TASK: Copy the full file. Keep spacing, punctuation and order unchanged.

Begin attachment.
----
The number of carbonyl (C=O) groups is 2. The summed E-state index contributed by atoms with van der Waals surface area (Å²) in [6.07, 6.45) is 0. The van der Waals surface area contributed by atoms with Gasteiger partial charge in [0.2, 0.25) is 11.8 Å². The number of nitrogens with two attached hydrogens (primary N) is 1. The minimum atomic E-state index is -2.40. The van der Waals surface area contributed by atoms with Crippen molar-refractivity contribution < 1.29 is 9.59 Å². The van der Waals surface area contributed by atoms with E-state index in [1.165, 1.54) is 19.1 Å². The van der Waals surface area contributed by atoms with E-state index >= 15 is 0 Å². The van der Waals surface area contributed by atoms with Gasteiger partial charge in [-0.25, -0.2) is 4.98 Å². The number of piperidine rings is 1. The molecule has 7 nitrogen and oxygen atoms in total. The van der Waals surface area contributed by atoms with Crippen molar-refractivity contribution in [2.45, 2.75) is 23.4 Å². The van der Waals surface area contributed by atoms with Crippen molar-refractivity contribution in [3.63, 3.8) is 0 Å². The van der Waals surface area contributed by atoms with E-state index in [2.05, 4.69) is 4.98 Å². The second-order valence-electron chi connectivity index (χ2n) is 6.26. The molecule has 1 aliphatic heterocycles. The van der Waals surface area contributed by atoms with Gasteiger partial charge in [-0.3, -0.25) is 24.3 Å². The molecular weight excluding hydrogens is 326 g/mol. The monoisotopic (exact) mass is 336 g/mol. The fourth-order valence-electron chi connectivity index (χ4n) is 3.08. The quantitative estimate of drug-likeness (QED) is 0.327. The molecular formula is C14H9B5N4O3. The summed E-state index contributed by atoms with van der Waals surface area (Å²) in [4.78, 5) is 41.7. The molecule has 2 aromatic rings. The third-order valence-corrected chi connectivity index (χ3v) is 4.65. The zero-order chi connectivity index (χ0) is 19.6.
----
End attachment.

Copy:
The number of carbonyl (C=O) groups is 2. The summed E-state index contributed by atoms with van der Waals surface area (Å²) in [6.07, 6.45) is 0. The van der Waals surface area contributed by atoms with Gasteiger partial charge in [0.2, 0.25) is 11.8 Å². The number of nitrogens with two attached hydrogens (primary N) is 1. The minimum atomic E-state index is -2.40. The van der Waals surface area contributed by atoms with Crippen molar-refractivity contribution < 1.29 is 9.59 Å². The van der Waals surface area contributed by atoms with E-state index in [1.165, 1.54) is 19.1 Å². The van der Waals surface area contributed by atoms with E-state index >= 15 is 0 Å². The van der Waals surface area contributed by atoms with Gasteiger partial charge in [-0.25, -0.2) is 4.98 Å². The number of piperidine rings is 1. The molecule has 7 nitrogen and oxygen atoms in total. The van der Waals surface area contributed by atoms with Crippen molar-refractivity contribution in [2.45, 2.75) is 23.4 Å². The van der Waals surface area contributed by atoms with Crippen molar-refractivity contribution in [3.63, 3.8) is 0 Å². The van der Waals surface area contributed by atoms with E-state index in [2.05, 4.69) is 4.98 Å². The second-order valence-electron chi connectivity index (χ2n) is 6.26. The molecule has 1 aliphatic heterocycles. The van der Waals surface area contributed by atoms with Gasteiger partial charge in [-0.3, -0.25) is 24.3 Å². The molecular weight excluding hydrogens is 326 g/mol. The monoisotopic (exact) mass is 336 g/mol. The fourth-order valence-electron chi connectivity index (χ4n) is 3.08. The quantitative estimate of drug-likeness (QED) is 0.327. The molecular formula is C14H9B5N4O3. The summed E-state index contributed by atoms with van der Waals surface area (Å²) in [4.78, 5) is 41.7. The molecule has 2 aromatic rings. The third-order valence-corrected chi connectivity index (χ3v) is 4.65. The zero-order chi connectivity index (χ0) is 19.6.